Saying that Kasi Lemmons’s new movie, “Black Nativity,” is based on the 1961 Langston Hughes gospel play of the same title is like saying “Finding Nemo” is based on “Moby-Dick”: They’re both fish tales and there the matter ends.
Writer-director Lemmons, who made the much-praised “Eve’s Bayou” in 1997 and the terrific “Talk to Me” with Don Cheadle 10 years later, takes the idea of Hughes’s nativity story — a poetic and deeply spiritualized account of Christ’s birth, one production of which has been staged seasonally in Boston for almost half a century — and shoves it into the far background of a tritely told modern drama about family, faith, and redemption. The music’s great; it’s when the cast stops singing that the problems start.
Still, hell of a cast. (Uh, I mean, heavenly cast.) Relative newcomer Jacob Latimore plays Langston, a street-tough Baltimore teenager whose financially stressed single mom (Jennifer Hudson) ships the boy off to her estranged parents in Harlem for the holiday season. Grandfather is the proud Rev. Cornell Cobbs (Forest Whitaker), whose prized possession is a pocket watch given to him by Dr. King. Grandmother Aretha is a warmly loving soul played by Angela Bassett, who looks fantastic.
From the start, Lemmons doesn’t seem quite sure what she’s making here, a rap musical, an R&B After School Special, a gospel morality play, or all of the above. The early scenes feature Latimore and Hudson singing at each other as hard as they can, and there’s an eerie version of “Sometimes I Feel Like a Motherless Child,” set on a Peter Pan bus, where you wait in vain for all the other passengers to join in.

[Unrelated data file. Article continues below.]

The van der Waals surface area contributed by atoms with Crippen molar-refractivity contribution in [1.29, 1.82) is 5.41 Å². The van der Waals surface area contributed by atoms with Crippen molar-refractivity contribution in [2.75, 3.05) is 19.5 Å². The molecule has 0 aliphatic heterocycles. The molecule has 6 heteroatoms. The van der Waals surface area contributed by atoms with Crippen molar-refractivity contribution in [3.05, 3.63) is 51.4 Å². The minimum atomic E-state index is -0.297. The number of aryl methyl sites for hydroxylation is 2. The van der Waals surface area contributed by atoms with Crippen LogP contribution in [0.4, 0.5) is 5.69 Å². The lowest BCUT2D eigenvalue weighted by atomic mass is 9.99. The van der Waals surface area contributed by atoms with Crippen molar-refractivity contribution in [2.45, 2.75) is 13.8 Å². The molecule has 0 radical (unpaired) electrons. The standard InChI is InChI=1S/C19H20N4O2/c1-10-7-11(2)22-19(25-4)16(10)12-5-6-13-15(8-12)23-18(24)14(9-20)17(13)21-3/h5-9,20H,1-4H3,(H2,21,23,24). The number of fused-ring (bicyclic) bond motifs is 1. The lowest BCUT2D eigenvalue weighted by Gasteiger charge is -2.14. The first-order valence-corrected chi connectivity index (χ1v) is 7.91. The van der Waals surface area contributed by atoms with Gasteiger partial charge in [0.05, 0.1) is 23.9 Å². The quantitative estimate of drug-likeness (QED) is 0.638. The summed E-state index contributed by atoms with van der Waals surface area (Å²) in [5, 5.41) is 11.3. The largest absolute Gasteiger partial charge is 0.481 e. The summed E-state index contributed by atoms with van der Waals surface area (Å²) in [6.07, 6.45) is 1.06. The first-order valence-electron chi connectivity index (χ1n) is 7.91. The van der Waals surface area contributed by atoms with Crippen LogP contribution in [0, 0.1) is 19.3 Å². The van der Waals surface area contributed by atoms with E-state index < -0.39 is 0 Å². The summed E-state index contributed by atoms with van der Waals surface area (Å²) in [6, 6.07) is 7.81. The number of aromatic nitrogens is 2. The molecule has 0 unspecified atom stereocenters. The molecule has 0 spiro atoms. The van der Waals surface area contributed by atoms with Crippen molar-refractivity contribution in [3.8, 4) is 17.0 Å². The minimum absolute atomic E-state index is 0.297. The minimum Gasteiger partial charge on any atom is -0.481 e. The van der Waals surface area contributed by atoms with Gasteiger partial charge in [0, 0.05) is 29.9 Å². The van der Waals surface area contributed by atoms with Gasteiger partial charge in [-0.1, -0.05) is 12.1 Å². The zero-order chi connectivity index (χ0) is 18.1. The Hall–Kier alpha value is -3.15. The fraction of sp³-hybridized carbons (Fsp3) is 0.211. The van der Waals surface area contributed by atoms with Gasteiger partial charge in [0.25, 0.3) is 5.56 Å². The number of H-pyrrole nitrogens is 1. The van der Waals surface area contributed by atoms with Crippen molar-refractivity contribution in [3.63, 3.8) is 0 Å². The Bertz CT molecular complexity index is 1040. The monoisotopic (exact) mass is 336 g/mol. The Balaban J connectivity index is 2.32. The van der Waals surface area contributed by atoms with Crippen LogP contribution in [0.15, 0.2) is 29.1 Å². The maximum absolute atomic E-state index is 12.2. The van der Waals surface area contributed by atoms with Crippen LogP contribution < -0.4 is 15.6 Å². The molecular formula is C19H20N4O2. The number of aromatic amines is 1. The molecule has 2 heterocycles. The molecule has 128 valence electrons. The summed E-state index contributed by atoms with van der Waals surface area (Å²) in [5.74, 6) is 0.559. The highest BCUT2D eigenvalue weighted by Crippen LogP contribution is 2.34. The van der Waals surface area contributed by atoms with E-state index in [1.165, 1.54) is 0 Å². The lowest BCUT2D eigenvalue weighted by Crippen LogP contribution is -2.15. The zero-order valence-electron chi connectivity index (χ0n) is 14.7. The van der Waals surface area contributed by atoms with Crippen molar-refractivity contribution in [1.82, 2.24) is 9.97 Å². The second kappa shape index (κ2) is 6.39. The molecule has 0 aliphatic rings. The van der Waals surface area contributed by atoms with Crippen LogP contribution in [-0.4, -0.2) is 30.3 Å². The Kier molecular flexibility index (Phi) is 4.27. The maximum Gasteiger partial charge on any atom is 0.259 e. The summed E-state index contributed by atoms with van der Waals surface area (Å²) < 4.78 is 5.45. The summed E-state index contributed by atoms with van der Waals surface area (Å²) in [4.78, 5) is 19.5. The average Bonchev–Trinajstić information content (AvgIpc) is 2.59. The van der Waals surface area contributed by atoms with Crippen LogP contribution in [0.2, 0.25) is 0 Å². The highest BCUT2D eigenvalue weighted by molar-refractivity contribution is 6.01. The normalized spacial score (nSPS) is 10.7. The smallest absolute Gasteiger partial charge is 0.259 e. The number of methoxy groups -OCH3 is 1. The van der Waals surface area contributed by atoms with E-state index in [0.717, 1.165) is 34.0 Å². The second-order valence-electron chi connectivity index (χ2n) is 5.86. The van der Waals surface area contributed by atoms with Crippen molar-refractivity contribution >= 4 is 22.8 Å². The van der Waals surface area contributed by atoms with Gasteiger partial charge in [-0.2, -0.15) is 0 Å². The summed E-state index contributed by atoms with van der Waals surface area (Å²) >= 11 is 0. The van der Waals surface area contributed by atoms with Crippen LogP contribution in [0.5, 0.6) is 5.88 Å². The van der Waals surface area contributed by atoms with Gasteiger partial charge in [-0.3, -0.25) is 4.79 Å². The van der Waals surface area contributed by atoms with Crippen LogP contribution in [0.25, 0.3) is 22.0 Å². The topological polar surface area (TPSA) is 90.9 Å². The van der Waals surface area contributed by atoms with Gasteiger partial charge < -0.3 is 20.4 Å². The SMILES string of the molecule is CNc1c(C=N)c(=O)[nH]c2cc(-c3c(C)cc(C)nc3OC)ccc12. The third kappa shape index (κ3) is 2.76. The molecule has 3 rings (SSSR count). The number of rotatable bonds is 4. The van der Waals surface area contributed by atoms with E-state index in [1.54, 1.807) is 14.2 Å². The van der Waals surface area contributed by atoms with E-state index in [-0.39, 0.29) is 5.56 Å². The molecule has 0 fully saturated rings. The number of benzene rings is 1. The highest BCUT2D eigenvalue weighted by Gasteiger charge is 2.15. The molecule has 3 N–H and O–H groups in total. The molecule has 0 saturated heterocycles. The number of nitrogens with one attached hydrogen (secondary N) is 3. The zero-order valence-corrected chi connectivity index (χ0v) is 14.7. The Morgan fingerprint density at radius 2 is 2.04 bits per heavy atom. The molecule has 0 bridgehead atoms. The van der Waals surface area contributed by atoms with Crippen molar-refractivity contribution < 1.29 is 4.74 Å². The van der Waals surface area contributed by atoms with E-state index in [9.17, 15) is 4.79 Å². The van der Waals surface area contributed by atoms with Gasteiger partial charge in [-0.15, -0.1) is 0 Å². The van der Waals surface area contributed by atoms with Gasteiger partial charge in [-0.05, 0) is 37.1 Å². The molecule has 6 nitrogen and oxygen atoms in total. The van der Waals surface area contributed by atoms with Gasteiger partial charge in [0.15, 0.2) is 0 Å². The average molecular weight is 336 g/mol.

Once the action moves to Manhattan, “Black Nativity” becomes a sincere, cliched coming-of-age melodrama, with a series of increasingly far-fetched revelations that culminate in a public family showdown at the Reverend’s church. (Surprise: It just happens to be staging Hughes’s play.) By then, we’ve been treated to a dream sequence in which an angelic Mary J. Blige — wings and all — duets with rapper Nas, Tyrese Gibson playing a thug with a secret, and the redoubtable Vondie Curtis-Hall as a pawnbroker who gets the movie’s single most effective scene.
The material’s there for something both churchy and authentically crazy — imagine Tyler Perry off his meds — but the flatfooted dialogue and stock characters slow the drama to a crawl. Whitaker, Bassett, and Hudson do what they can; Latimore doesn’t do enough. (In his defense, I don’t think anyone could breathe life into a line like “This is my Christmas miracle!”) You never doubt that cast and crew want to move you with all their hearts, and when the onstage gospel choir kicks in, you get a brief glimpse of heavenly rewards. But the only actual Langston Hughes comes when Tyrese drops a few lines from “A Dream Deferred” — and by then the movie itself has dried up like a raisin in the sun.